It rained and rained, yesterday. But, just as all hope was lost to see it, the sun popped out of the clouds in a late afternoon sky. It didn’t last long before the new storm clouds obscured the light. But, before that occurred, I was able to sneak outside and take a few shots of the Purple Martin babies that seem to be busting out of the seams. OMG. They are so cute now.
I watched as the top row chicks in the red-barn apartment complex were deceived into thinking that their own parent had arrived with food. Their dejection – when their hopes were dashed – reminded me a bit of my childhood. My sisters and I had to walk to school, but on rainy days my Mom would usually come down to the school to pick us up, much like many (but not all) parents were able to do for my classmates that didn’t ride the bus. I recall the look on a kid’s face when she spotted what she thought was her parent’s car, but the vehicle slowly passed by, and pulled into a parking spot where another group of kids would pile into the car. To add insult to injury, the driver possibly glanced over towards the kids still standing on the curb. Just maybe, she would open the window and proclaim, “Your mom asked me to give you a ride home…” But, rather she just smiled and pulled away.
I get the sense that these almost-ready-to-fly chicks might be thinking, “well, one day I will be able to get out of here and catch my own food!” much like we kids couldn’t wait to learn to drive for ourselves.
Here are some of the Purple Martin chicks that belong to parents that prefer the “single family home” strategy of individual hanging gourds. They still are in a “neighborhood” of other gourds, so a chick can believe that an arriving bird might be his parent.
Siblings in the same struggle for parental attention.
Here’s a parent that has arrived with what appears to be a massively large dragon fly for her kids. She hung on for a while after delivering the huge insect. I don’t know if she would be able to address a choking incident, if it were to happen. But, her attention to how those wings were slowly pulled into the gourd made me wonder of she had a plan for just such an event.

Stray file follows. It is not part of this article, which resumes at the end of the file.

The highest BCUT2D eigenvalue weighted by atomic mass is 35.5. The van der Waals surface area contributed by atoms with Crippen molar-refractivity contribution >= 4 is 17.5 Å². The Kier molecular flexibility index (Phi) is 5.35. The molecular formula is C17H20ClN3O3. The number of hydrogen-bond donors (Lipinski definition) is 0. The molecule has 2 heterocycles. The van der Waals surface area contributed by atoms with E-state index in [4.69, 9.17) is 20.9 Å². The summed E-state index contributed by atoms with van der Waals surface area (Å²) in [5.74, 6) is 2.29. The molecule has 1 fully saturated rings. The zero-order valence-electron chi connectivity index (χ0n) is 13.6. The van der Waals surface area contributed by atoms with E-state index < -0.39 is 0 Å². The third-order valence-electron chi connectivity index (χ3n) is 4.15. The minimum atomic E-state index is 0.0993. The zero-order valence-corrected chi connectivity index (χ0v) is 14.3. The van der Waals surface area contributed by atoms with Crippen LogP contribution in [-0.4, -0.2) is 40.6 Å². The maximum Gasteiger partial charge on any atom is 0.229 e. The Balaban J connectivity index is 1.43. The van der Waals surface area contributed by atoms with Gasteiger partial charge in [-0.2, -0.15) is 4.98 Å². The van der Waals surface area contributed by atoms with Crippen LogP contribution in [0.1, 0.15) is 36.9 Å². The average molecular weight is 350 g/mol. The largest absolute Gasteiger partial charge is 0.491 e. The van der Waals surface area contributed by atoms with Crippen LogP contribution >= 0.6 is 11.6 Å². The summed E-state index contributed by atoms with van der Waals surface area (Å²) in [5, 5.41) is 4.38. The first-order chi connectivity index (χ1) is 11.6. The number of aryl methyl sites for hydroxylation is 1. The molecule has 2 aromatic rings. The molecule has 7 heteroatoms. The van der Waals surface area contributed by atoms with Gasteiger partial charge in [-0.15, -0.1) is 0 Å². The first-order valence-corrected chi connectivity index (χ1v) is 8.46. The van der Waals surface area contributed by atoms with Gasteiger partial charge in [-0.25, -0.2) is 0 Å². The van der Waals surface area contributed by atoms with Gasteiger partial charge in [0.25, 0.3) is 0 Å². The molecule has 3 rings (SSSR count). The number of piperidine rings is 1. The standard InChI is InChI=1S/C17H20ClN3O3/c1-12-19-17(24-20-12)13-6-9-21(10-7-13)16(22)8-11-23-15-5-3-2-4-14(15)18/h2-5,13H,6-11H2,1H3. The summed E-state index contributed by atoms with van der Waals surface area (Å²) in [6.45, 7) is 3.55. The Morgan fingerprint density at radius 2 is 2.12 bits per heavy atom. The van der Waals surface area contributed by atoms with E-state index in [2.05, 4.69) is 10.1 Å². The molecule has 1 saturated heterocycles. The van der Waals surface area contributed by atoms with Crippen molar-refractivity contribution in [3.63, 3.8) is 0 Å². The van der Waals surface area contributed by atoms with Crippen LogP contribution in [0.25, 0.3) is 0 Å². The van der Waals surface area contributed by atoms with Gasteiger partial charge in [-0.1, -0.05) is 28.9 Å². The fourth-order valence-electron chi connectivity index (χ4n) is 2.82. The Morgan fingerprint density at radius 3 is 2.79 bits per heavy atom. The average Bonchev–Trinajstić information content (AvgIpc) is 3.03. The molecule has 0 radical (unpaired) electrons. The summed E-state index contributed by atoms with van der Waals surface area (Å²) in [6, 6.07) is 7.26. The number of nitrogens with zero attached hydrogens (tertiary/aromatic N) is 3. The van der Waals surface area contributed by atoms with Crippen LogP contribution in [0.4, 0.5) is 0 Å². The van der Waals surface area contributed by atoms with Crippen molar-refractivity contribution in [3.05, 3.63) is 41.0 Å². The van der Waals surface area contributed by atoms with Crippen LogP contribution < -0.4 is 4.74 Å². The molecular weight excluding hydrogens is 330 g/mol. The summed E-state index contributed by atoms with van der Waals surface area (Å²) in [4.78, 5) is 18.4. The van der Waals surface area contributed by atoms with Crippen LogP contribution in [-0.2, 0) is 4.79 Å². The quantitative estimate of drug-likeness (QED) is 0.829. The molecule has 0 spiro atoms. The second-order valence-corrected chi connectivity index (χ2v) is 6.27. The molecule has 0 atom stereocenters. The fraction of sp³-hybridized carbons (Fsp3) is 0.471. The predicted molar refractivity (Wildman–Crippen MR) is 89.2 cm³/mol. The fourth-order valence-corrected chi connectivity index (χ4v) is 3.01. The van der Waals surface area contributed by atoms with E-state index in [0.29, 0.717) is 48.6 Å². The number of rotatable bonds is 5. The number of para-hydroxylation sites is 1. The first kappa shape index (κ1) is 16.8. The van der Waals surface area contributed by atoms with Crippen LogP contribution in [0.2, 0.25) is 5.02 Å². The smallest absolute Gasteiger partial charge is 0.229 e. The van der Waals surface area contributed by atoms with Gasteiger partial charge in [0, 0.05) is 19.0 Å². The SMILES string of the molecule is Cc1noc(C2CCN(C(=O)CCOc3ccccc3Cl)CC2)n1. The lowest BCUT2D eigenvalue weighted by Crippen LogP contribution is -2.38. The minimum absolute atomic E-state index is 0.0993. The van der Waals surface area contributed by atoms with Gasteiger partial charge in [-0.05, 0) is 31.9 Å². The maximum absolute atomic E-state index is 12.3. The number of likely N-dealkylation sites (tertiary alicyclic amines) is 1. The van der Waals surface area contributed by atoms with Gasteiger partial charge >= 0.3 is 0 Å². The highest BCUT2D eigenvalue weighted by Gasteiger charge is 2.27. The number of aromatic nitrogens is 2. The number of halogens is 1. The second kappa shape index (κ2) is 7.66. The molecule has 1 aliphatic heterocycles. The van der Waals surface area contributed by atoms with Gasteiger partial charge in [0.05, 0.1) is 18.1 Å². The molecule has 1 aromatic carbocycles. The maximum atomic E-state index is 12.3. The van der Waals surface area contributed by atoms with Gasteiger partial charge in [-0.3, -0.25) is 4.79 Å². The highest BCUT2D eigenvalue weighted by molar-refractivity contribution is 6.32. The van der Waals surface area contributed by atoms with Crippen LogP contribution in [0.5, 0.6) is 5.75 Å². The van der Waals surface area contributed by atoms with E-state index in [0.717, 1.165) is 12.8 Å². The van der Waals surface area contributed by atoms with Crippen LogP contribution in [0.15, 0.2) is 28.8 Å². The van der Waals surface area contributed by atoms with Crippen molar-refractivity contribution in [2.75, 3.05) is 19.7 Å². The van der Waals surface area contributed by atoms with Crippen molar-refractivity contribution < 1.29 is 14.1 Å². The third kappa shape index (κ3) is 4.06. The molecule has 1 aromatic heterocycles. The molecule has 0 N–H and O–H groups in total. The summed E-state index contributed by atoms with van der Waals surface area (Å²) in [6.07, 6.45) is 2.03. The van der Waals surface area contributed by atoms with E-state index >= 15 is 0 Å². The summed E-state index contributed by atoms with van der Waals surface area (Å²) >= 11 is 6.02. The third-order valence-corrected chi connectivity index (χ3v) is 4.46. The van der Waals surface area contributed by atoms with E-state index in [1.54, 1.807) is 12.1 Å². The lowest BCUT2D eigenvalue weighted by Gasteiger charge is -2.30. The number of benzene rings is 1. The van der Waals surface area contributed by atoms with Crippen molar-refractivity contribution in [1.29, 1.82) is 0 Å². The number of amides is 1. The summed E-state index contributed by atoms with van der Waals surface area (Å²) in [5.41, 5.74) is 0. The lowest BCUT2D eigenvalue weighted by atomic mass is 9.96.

A number of chicks have already flown the coup, so to speak. I felt badly for them, as they endured a full day of very heavy rain (we received nearly two inches in 24 hours.) You can see the raindrops still hanging from the metal pole that supports some of the gourd houses. The second photos shows that the chicks continue to beg for food after leaving the nest.
Robert put up a ladder last week in order to evict a pair of House Sparrows that had moved into a vacant spot in the red-barn house. At the time, he counted a total of 15 baby Purple Martins, just in that house. I would guess there are about the same number in the two different gourd towers that we have put up. The chicks are in various stages of development, but as more and more of them take flight the sound of Purple Martin chortling seems to escalate. It’s a very pleasant sound, to me, so I’m enjoying the process.